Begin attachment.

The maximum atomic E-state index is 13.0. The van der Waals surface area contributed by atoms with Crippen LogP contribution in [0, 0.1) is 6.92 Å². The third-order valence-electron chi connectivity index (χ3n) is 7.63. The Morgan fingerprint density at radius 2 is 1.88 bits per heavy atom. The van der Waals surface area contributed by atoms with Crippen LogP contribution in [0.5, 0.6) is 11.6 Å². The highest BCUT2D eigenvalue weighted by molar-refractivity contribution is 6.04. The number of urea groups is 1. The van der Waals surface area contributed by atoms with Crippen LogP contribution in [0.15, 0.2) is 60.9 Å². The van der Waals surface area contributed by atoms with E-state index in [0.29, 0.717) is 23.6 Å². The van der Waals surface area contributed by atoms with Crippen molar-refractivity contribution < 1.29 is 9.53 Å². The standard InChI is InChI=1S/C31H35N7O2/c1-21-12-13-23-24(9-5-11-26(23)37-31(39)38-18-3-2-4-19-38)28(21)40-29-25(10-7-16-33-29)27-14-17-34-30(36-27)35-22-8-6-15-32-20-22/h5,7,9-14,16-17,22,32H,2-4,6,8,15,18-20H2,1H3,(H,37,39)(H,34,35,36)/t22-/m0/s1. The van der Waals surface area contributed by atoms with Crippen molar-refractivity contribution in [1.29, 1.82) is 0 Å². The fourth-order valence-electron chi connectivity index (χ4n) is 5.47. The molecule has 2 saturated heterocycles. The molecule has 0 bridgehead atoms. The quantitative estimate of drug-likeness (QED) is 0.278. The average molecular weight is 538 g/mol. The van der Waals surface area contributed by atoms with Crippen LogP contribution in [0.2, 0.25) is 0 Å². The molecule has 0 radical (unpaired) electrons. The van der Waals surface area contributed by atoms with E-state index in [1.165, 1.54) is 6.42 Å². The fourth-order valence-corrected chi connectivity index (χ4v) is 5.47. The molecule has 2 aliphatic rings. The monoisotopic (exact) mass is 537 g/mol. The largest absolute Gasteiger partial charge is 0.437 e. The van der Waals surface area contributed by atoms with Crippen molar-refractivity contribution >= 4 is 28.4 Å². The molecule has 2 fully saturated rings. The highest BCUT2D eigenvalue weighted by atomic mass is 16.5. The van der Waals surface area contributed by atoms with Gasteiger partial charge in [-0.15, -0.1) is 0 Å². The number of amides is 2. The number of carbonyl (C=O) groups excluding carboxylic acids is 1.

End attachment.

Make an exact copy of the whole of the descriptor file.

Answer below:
The maximum atomic E-state index is 13.0. The van der Waals surface area contributed by atoms with Crippen LogP contribution in [0, 0.1) is 6.92 Å². The third-order valence-electron chi connectivity index (χ3n) is 7.63. The Morgan fingerprint density at radius 2 is 1.88 bits per heavy atom. The van der Waals surface area contributed by atoms with Crippen LogP contribution in [0.5, 0.6) is 11.6 Å². The highest BCUT2D eigenvalue weighted by molar-refractivity contribution is 6.04. The number of urea groups is 1. The van der Waals surface area contributed by atoms with Crippen LogP contribution in [0.15, 0.2) is 60.9 Å². The van der Waals surface area contributed by atoms with E-state index in [0.29, 0.717) is 23.6 Å². The van der Waals surface area contributed by atoms with Crippen molar-refractivity contribution < 1.29 is 9.53 Å². The standard InChI is InChI=1S/C31H35N7O2/c1-21-12-13-23-24(9-5-11-26(23)37-31(39)38-18-3-2-4-19-38)28(21)40-29-25(10-7-16-33-29)27-14-17-34-30(36-27)35-22-8-6-15-32-20-22/h5,7,9-14,16-17,22,32H,2-4,6,8,15,18-20H2,1H3,(H,37,39)(H,34,35,36)/t22-/m0/s1. The van der Waals surface area contributed by atoms with Crippen molar-refractivity contribution in [1.29, 1.82) is 0 Å². The fourth-order valence-electron chi connectivity index (χ4n) is 5.47. The molecule has 2 saturated heterocycles. The molecule has 0 bridgehead atoms. The quantitative estimate of drug-likeness (QED) is 0.278. The average molecular weight is 538 g/mol. The van der Waals surface area contributed by atoms with Crippen LogP contribution in [0.2, 0.25) is 0 Å². The molecule has 0 radical (unpaired) electrons. The van der Waals surface area contributed by atoms with E-state index in [1.165, 1.54) is 6.42 Å². The fourth-order valence-corrected chi connectivity index (χ4v) is 5.47. The molecule has 2 aliphatic rings. The monoisotopic (exact) mass is 537 g/mol. The largest absolute Gasteiger partial charge is 0.437 e. The van der Waals surface area contributed by atoms with Crippen molar-refractivity contribution >= 4 is 28.4 Å². The molecule has 2 fully saturated rings. The highest BCUT2D eigenvalue weighted by atomic mass is 16.5. The van der Waals surface area contributed by atoms with Gasteiger partial charge in [-0.15, -0.1) is 0 Å². The number of amides is 2. The number of carbonyl (C=O) groups excluding carboxylic acids is 1.